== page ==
As a woman of colour – a queer woman of colour – I continue to navigate white spaces; I continue to scan rooms and places for people like me. I’ve found that I’m not taken aback by the white faces staring back at me anymore; it’s become a normal part of my life. But when I do indeed see someone of colour, or someone queer, it puts me at ease. I know that that person will probably be on a similar level to me. They may have felt just like I’ve felt; they may have been excluded for the colour of their skin; they may be holding trauma of colonial/racial/homophobic history in them (the list goes on).
Recently, I spent a few days up north in Runswick Bay with my partner’s family. It meant that I was navigating that familiar, yet not-so-familiar and sometimes uncanny, territory. Being in predominantly white areas affects me to varying degrees depending on my mental health. And because I’ve been up and down lately, suffering from really low lows and bouts of anxiety, I became hyper-aware of the white space I was spending most of my time in.
One day during the quiz night, I found myself scanning the village hall, and I knew I was one of three PoCs – the other two being my partner and her sister. My anxiety caught up with me as I sat around the table with eight others, all too close for comfort. A hot room, with barely any space to move – and it didn’t help that it was all white space.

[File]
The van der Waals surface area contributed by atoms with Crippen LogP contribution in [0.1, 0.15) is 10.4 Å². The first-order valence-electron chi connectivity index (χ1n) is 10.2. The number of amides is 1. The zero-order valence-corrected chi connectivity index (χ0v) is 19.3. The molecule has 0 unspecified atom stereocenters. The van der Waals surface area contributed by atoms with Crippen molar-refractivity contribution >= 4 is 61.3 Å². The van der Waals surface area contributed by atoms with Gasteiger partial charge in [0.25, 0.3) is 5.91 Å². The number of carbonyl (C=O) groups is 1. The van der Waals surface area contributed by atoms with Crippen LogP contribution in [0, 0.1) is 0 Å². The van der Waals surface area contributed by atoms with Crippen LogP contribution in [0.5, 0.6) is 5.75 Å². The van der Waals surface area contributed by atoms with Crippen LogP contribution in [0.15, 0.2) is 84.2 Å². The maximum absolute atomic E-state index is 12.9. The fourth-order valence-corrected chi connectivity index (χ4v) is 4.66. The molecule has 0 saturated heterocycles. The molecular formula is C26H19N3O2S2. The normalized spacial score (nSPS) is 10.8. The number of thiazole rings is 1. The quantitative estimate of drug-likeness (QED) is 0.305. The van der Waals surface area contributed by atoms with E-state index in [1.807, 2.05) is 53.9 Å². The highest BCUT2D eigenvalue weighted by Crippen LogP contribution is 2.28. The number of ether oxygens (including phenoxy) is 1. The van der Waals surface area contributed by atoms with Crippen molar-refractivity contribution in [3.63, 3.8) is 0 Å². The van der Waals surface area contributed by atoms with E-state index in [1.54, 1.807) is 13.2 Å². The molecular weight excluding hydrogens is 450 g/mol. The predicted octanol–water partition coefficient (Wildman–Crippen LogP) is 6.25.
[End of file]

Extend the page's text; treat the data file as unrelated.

It also didn’t help that our team name, The Only Gays in the Village, was misread three times by a middle-aged white hetero man who refused to say “gays” and said “guys” instead.
But this feeling didn’t end when I left beautiful Runswick Bay.
A few months working in the charity sector, I realised just how white it is. Not only that, but people sitting at the top of big charities tend to be white, cis, able-bodied men. How can charities help underrepresented groups when the senior management team don’t even reflect society at large, let alone their beneficiaries?
Twitter campaign #CharitySoWhite shed light on the topic and invited people of colour in the sector to share their stories. Have a read and share yours. The more we talk about the lack of diversity in the sector, the louder our voices will become.